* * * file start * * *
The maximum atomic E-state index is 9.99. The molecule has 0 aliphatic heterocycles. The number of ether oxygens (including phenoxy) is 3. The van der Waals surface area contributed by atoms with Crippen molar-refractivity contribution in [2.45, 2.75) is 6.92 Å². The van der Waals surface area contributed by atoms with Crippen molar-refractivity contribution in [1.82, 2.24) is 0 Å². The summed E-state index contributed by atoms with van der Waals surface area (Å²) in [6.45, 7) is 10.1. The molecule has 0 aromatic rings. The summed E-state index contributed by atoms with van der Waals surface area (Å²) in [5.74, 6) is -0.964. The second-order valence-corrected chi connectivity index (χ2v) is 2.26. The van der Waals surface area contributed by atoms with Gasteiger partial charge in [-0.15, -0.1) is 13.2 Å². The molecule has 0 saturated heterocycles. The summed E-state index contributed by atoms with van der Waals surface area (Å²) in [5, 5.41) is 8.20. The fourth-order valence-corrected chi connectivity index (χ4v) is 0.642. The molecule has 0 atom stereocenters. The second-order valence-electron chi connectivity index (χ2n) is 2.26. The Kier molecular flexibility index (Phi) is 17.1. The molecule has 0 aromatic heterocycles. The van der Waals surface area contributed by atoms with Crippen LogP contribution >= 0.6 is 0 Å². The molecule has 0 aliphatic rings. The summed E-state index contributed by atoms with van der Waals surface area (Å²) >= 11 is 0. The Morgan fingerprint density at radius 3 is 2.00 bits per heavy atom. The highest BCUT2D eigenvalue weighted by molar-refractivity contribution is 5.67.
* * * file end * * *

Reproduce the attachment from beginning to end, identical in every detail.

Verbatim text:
The maximum atomic E-state index is 9.99. The molecule has 0 aliphatic heterocycles. The number of ether oxygens (including phenoxy) is 3. The van der Waals surface area contributed by atoms with Crippen molar-refractivity contribution in [2.45, 2.75) is 6.92 Å². The van der Waals surface area contributed by atoms with Crippen molar-refractivity contribution in [1.82, 2.24) is 0 Å². The summed E-state index contributed by atoms with van der Waals surface area (Å²) in [6.45, 7) is 10.1. The molecule has 0 aromatic rings. The summed E-state index contributed by atoms with van der Waals surface area (Å²) in [5.74, 6) is -0.964. The second-order valence-corrected chi connectivity index (χ2v) is 2.26. The van der Waals surface area contributed by atoms with Gasteiger partial charge in [-0.15, -0.1) is 13.2 Å². The molecule has 0 saturated heterocycles. The summed E-state index contributed by atoms with van der Waals surface area (Å²) in [5, 5.41) is 8.20. The fourth-order valence-corrected chi connectivity index (χ4v) is 0.642. The molecule has 0 atom stereocenters. The second-order valence-electron chi connectivity index (χ2n) is 2.26. The Kier molecular flexibility index (Phi) is 17.1. The molecule has 0 aromatic heterocycles. The van der Waals surface area contributed by atoms with Crippen LogP contribution >= 0.6 is 0 Å². The molecule has 0 aliphatic rings. The summed E-state index contributed by atoms with van der Waals surface area (Å²) >= 11 is 0. The Morgan fingerprint density at radius 3 is 2.00 bits per heavy atom. The highest BCUT2D eigenvalue weighted by molar-refractivity contribution is 5.67.